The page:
Dissidents have been assassinated by the agents of the Islamic Republic outside Iran in countries such as the Philippines, Indonesia, Japan, India, and Pakistan in Asia; Dubai, Iraq, and Turkey in the Middle East; Cyprus, France, Italy, Austria, Switzerland, Germany, Norway, Sweden, and Great Britain in Europe; and the United States across the Atlantic Ocean. In most cases there has not been much published and the local authorities have not issued arrest warrants. But documentation, evidence, and traces obtained through investigations conducted by local police and judicial authorities confirm, however, the theory of state committed crimes. In certain cases, these investigations have resulted in the expulsion or arrest of Iranian diplomats. In limited cases outside Iran, the perpetrators of these murders have been arrested and put on trial and the evidence presented, revealed the defendants’ connection to Iran’s government institutions, and an arrest warrant has been issued for Iran’s Minister of Information.

The manner in which these killings were organized and implemented in Iran and abroad, is indicative of a single pattern which, according to Roland Chatelin, the Swiss prosecutor, contains common parameters and detailed planning. It can be ascertained from the similarities between these murders in different countries that the Iranian government is the principal entity who ordered the implementation of these crimes. Iranian authorities have not officially accepted responsibility for these murders and have even attributed their commission to internal strife in opposition groups. Nevertheless, since the very inception of the Islamic Republic regime, the Islamic Republic officials have justified these crimes from an ideological and legal standpoint. In the spring of 1979, Sadeq Khalkhali, the first Chief Shari’a Judge of the Islamic Revolutionary Courts, officially announced the regime’s decision to implement extrajudicial executions, and justified the decision: “ … These people have been sentenced to death; from the Iranian people’s perspective, if someone wants to assassinate these individuals abroad, in any country, no government has any right to bring the perpetrator to trial as a terrorist, because such a person is the implementing agent of the sentence issued by the Islamic Revolutionary Court. Therefore, they are Mahduroddam and their sentence is death regardless of where they are.” More than 10 years after these proclamations, in a speech about the security forces’ success, Ali Fallahian, the regime’s Minister of Information stated the following regarding the elimination of members of the opposition: “ … We have had success in inflicting damage to many of these little groups outside the country and on our borders”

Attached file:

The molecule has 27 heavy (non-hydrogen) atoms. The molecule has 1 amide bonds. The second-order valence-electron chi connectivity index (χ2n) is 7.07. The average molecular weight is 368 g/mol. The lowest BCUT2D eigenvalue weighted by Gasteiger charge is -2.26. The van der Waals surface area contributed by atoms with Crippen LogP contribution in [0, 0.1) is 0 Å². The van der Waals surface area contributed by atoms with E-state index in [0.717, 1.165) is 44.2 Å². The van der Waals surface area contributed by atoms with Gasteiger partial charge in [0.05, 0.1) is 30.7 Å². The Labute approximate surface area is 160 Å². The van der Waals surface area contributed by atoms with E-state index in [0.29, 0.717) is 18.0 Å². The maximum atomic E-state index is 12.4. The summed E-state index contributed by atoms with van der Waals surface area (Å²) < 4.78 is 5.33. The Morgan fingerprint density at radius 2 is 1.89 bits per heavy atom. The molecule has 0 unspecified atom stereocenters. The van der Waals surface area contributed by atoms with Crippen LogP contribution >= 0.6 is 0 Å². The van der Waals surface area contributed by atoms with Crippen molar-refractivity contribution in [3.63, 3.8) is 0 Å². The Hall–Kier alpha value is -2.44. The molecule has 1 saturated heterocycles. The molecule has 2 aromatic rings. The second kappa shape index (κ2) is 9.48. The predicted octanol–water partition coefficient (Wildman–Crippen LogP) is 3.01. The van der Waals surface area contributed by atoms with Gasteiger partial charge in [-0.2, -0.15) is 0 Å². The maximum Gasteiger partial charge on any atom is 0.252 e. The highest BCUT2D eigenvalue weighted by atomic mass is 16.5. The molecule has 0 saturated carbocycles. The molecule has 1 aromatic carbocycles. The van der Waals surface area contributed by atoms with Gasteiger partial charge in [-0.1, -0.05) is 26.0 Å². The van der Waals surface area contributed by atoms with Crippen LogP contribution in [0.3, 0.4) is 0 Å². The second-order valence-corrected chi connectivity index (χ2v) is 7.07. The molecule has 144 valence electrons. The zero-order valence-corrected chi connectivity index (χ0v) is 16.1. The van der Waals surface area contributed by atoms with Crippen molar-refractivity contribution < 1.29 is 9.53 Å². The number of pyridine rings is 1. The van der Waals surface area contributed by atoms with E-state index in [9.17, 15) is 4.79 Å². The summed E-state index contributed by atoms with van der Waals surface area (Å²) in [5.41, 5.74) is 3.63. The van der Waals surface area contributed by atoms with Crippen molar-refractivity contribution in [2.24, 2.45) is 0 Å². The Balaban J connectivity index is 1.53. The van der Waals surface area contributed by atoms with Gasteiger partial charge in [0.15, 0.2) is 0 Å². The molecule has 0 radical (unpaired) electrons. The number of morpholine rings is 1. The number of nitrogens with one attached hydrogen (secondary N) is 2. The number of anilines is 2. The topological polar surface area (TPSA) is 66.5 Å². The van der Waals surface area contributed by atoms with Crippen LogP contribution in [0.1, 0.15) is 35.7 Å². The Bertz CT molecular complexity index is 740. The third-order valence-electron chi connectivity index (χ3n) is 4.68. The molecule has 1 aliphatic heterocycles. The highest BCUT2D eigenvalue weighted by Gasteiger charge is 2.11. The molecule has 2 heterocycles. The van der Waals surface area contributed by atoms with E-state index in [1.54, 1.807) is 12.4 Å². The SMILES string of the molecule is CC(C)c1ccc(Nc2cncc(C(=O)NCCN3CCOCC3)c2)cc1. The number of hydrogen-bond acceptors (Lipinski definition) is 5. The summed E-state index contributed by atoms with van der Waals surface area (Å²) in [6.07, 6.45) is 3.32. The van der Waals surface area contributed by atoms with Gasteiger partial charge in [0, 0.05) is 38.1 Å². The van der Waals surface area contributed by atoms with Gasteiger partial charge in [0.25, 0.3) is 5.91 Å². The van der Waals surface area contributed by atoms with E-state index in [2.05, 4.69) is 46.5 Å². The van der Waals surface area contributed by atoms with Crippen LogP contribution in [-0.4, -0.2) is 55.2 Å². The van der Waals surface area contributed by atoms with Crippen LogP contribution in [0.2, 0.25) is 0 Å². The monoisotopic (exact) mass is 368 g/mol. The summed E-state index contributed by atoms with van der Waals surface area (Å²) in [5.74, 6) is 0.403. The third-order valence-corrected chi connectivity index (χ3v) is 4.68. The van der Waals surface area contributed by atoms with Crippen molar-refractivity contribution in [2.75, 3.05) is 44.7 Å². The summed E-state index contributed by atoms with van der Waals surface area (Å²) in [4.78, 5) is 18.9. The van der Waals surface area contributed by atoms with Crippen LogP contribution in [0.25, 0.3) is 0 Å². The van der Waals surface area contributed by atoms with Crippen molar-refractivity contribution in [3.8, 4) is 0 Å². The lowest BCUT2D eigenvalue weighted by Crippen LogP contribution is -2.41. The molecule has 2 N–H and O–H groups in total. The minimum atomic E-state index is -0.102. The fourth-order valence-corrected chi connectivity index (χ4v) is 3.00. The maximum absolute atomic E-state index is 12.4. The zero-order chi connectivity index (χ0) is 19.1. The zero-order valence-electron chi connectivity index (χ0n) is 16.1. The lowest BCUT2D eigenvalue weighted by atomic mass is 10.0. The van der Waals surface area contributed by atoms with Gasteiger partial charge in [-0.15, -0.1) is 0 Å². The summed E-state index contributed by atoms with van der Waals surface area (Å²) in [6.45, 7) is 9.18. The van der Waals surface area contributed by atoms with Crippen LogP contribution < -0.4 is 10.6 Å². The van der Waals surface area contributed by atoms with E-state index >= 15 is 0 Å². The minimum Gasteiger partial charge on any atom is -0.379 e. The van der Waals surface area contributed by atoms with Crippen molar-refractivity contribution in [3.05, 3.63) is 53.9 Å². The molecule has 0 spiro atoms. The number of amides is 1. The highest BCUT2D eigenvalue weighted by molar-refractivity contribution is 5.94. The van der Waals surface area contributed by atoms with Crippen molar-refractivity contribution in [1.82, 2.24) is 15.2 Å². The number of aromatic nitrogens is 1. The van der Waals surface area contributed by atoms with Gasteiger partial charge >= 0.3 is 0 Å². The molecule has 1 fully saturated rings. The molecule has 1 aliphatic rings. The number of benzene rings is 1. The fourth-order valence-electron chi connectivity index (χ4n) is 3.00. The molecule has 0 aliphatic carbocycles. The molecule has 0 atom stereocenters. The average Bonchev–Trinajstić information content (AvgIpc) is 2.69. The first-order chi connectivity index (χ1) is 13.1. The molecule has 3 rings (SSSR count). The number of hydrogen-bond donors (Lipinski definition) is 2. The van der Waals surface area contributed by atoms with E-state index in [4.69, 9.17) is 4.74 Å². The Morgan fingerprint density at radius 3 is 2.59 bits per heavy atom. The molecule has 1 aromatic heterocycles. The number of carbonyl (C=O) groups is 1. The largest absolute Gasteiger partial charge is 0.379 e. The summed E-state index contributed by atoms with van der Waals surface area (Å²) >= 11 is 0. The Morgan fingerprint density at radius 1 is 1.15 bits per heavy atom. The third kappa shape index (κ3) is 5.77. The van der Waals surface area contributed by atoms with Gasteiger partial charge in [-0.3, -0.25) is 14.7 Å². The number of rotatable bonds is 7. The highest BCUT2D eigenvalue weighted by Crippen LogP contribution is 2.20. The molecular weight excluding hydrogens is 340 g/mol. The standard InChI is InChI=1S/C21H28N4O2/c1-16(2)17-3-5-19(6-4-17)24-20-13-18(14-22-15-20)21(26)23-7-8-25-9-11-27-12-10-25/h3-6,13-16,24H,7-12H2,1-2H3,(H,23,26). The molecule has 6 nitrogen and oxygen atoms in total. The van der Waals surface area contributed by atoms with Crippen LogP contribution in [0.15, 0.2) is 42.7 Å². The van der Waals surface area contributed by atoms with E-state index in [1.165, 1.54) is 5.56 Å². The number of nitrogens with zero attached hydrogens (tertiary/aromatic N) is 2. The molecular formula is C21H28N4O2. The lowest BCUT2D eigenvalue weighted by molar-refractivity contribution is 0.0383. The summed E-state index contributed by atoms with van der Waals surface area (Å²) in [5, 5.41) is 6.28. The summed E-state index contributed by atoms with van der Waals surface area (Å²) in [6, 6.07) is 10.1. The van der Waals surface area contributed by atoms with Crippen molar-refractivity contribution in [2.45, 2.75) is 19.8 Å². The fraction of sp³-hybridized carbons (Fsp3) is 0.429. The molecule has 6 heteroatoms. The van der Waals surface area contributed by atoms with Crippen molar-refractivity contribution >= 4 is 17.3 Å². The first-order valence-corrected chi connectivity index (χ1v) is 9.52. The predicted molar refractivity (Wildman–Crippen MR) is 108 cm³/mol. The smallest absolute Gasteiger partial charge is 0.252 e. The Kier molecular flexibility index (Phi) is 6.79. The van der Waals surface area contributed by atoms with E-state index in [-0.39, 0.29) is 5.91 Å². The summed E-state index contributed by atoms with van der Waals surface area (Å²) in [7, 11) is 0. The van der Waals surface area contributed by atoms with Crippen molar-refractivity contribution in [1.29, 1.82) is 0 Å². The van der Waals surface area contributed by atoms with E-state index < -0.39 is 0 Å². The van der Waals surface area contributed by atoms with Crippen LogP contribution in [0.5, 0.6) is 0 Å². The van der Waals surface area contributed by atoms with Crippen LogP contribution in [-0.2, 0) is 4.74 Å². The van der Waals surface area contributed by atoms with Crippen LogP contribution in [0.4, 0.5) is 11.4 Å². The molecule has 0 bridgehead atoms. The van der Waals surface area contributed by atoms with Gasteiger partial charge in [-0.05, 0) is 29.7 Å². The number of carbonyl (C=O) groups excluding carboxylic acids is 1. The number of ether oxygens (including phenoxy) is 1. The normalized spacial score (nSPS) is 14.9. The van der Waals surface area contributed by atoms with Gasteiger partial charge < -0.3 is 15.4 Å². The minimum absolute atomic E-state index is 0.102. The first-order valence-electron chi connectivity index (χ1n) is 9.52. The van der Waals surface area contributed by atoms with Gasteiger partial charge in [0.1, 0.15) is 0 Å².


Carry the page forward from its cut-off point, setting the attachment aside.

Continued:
At the same time, various political, judicial, and security officials of the Islamic Republic of Iran have, at different times and occasions, confirmed the existence of a long term government policy for these extrajudicial killings and in some cases their implementation. * 

Threat and death of Mr. Habibollah Mohtadi

According to available information, Mr. Habibollah Mohtadi was killed on August 27, 1986, at 3:30 pm, at a gas station in Tehran (Archives of Baha’i Persecution in Iran, August 27, 1986). According to some reports, Mr. Mohtadi was killed by an unidentified motorcycle rider who attacked him on the street and hit him on the head with a heavy object (Radio Zamaneh Website, December 21, 2013). In their report on the killing of Mr. Mohtadi, the Archives of Baha’i Persecution in Iran has specified that “He was killed at a gas station by revolutionary guards who were going to take him in for interrogation.” (Archives of Baha’i Persecution in Iran, August 27, 1986) 

Mr. Mohtadi was 70 years old when he was killed. “He was buried according to Baha’i traditions.” (Archives of Baha’i Persecution in Iran, August 27, 1986) 

Officials’ Reaction 

Iranian Government Officials have not reacted to the killing of Mr. Mohtadi. News of this killing was not reported in the media of the time, either. 

Family’s Reaction 

There is no information on the reaction of the family to this killing.


1- ‘Slow Death for Iran’s Baha’is’ by Richard N. Ostling, Time Magazine,20 February 1984. Also see ‘The Persecution of the Baha’is of Iran, 1844-1984, by Douglas Martin, Baha’i Studies,volume 12/13, 1984, p. 3. There is no information about the current number of Baha’is in Iran.
2- [3] The Islamic Republic Penal Code grants no rights to Baha'is, and the courts have denied them the right to redress or to protection against assault, murder, and other forms of persecution and abuse. In so doing, the courts have treated Baha'is as unprotected citizens or "apostates," citing eminent religious authorities whose edicts are considered to be a source of law equal to acts of Parliament. The Founder of the Islamic Republic, Ayatollah Khomeini, made execution a punishment for the crime of apostasy and decreed that a Muslim would not be punished for killing an apostate.
*Read more about the background of extrajudicial killings in the Islamic Republic of Iran by clicking on the left hand highlight with the same title.